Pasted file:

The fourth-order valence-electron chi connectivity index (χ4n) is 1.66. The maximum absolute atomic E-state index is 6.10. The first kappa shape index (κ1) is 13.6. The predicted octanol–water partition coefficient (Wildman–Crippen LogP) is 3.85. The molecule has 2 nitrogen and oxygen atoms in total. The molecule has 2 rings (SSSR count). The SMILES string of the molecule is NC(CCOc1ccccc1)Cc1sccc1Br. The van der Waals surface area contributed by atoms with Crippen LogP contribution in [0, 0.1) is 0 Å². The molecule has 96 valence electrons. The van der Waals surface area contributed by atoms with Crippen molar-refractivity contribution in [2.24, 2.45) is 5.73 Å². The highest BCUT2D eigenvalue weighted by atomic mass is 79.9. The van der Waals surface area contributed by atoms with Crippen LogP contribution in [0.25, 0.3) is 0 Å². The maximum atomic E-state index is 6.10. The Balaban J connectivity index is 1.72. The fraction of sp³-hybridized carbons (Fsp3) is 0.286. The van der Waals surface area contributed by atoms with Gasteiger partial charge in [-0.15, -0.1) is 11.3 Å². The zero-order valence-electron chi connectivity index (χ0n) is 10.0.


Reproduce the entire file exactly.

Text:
The fourth-order valence-electron chi connectivity index (χ4n) is 1.66. The maximum absolute atomic E-state index is 6.10. The first kappa shape index (κ1) is 13.6. The predicted octanol–water partition coefficient (Wildman–Crippen LogP) is 3.85. The molecule has 2 nitrogen and oxygen atoms in total. The molecule has 2 rings (SSSR count). The SMILES string of the molecule is NC(CCOc1ccccc1)Cc1sccc1Br. The van der Waals surface area contributed by atoms with Crippen LogP contribution in [0, 0.1) is 0 Å². The molecule has 96 valence electrons. The van der Waals surface area contributed by atoms with Crippen molar-refractivity contribution in [2.24, 2.45) is 5.73 Å². The highest BCUT2D eigenvalue weighted by atomic mass is 79.9. The van der Waals surface area contributed by atoms with Crippen LogP contribution in [0.25, 0.3) is 0 Å². The maximum atomic E-state index is 6.10. The Balaban J connectivity index is 1.72. The fraction of sp³-hybridized carbons (Fsp3) is 0.286. The van der Waals surface area contributed by atoms with Gasteiger partial charge in [-0.15, -0.1) is 11.3 Å². The zero-order valence-electron chi connectivity index (χ0n) is 10.0.